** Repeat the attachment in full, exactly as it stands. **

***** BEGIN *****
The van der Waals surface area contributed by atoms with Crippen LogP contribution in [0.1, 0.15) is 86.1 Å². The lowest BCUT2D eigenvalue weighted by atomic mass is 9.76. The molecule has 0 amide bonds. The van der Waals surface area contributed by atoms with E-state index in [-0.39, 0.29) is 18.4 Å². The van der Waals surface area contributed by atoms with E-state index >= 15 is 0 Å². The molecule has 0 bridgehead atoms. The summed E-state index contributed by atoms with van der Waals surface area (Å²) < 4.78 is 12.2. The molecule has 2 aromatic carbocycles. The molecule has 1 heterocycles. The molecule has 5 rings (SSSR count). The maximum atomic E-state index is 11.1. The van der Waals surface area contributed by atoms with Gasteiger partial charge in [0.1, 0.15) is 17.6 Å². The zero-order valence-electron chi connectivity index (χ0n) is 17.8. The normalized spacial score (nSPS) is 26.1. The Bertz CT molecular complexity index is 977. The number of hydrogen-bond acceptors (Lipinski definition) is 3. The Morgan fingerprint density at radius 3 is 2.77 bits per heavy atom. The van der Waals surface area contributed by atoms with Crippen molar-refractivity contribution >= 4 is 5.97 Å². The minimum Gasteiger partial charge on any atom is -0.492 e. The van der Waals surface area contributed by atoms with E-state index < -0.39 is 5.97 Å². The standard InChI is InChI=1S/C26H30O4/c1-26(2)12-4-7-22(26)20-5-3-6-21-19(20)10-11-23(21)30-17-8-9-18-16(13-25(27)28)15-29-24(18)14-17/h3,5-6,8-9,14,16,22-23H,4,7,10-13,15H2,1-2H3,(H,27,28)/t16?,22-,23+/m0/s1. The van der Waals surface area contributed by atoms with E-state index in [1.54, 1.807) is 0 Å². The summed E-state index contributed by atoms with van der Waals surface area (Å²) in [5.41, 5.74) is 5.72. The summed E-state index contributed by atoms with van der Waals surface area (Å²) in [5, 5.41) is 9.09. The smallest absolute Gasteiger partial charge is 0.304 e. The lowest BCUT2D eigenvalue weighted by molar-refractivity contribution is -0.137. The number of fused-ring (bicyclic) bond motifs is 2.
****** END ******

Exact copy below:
The van der Waals surface area contributed by atoms with Crippen LogP contribution in [0.1, 0.15) is 86.1 Å². The lowest BCUT2D eigenvalue weighted by atomic mass is 9.76. The molecule has 0 amide bonds. The van der Waals surface area contributed by atoms with E-state index in [-0.39, 0.29) is 18.4 Å². The van der Waals surface area contributed by atoms with E-state index >= 15 is 0 Å². The molecule has 0 bridgehead atoms. The summed E-state index contributed by atoms with van der Waals surface area (Å²) < 4.78 is 12.2. The molecule has 2 aromatic carbocycles. The molecule has 1 heterocycles. The molecule has 5 rings (SSSR count). The maximum atomic E-state index is 11.1. The van der Waals surface area contributed by atoms with Gasteiger partial charge in [0.1, 0.15) is 17.6 Å². The zero-order valence-electron chi connectivity index (χ0n) is 17.8. The normalized spacial score (nSPS) is 26.1. The Bertz CT molecular complexity index is 977. The number of hydrogen-bond acceptors (Lipinski definition) is 3. The Morgan fingerprint density at radius 3 is 2.77 bits per heavy atom. The van der Waals surface area contributed by atoms with Crippen molar-refractivity contribution >= 4 is 5.97 Å². The minimum Gasteiger partial charge on any atom is -0.492 e. The van der Waals surface area contributed by atoms with E-state index < -0.39 is 5.97 Å². The standard InChI is InChI=1S/C26H30O4/c1-26(2)12-4-7-22(26)20-5-3-6-21-19(20)10-11-23(21)30-17-8-9-18-16(13-25(27)28)15-29-24(18)14-17/h3,5-6,8-9,14,16,22-23H,4,7,10-13,15H2,1-2H3,(H,27,28)/t16?,22-,23+/m0/s1. The van der Waals surface area contributed by atoms with E-state index in [1.54, 1.807) is 0 Å². The summed E-state index contributed by atoms with van der Waals surface area (Å²) in [5.41, 5.74) is 5.72. The summed E-state index contributed by atoms with van der Waals surface area (Å²) in [5, 5.41) is 9.09. The smallest absolute Gasteiger partial charge is 0.304 e. The lowest BCUT2D eigenvalue weighted by molar-refractivity contribution is -0.137. The number of fused-ring (bicyclic) bond motifs is 2.